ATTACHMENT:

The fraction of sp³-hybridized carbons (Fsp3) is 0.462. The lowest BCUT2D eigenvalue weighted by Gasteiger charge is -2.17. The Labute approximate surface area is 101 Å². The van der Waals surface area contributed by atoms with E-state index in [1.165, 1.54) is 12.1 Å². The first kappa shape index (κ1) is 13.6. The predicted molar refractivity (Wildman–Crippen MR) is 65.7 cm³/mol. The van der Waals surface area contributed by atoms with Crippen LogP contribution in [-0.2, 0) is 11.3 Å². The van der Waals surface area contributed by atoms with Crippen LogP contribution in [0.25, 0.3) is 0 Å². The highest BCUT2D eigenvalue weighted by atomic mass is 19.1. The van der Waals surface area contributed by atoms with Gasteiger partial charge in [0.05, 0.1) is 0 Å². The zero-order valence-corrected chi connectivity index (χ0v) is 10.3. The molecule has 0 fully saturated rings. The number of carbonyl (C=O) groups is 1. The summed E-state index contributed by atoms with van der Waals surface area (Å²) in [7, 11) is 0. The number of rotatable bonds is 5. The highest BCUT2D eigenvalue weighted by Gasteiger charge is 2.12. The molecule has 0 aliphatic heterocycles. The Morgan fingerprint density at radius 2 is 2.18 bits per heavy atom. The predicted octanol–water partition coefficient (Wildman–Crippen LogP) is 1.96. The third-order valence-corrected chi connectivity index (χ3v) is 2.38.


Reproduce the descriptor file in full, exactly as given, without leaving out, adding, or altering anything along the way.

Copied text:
The fraction of sp³-hybridized carbons (Fsp3) is 0.462. The lowest BCUT2D eigenvalue weighted by Gasteiger charge is -2.17. The Labute approximate surface area is 101 Å². The van der Waals surface area contributed by atoms with E-state index in [1.165, 1.54) is 12.1 Å². The first kappa shape index (κ1) is 13.6. The predicted molar refractivity (Wildman–Crippen MR) is 65.7 cm³/mol. The van der Waals surface area contributed by atoms with Crippen LogP contribution in [-0.2, 0) is 11.3 Å². The van der Waals surface area contributed by atoms with Crippen LogP contribution in [0.25, 0.3) is 0 Å². The highest BCUT2D eigenvalue weighted by atomic mass is 19.1. The van der Waals surface area contributed by atoms with Gasteiger partial charge in [0.05, 0.1) is 0 Å². The zero-order valence-corrected chi connectivity index (χ0v) is 10.3. The molecule has 0 fully saturated rings. The number of carbonyl (C=O) groups is 1. The summed E-state index contributed by atoms with van der Waals surface area (Å²) in [7, 11) is 0. The number of rotatable bonds is 5. The highest BCUT2D eigenvalue weighted by Gasteiger charge is 2.12. The molecule has 0 aliphatic heterocycles. The Morgan fingerprint density at radius 2 is 2.18 bits per heavy atom. The predicted octanol–water partition coefficient (Wildman–Crippen LogP) is 1.96. The third-order valence-corrected chi connectivity index (χ3v) is 2.38.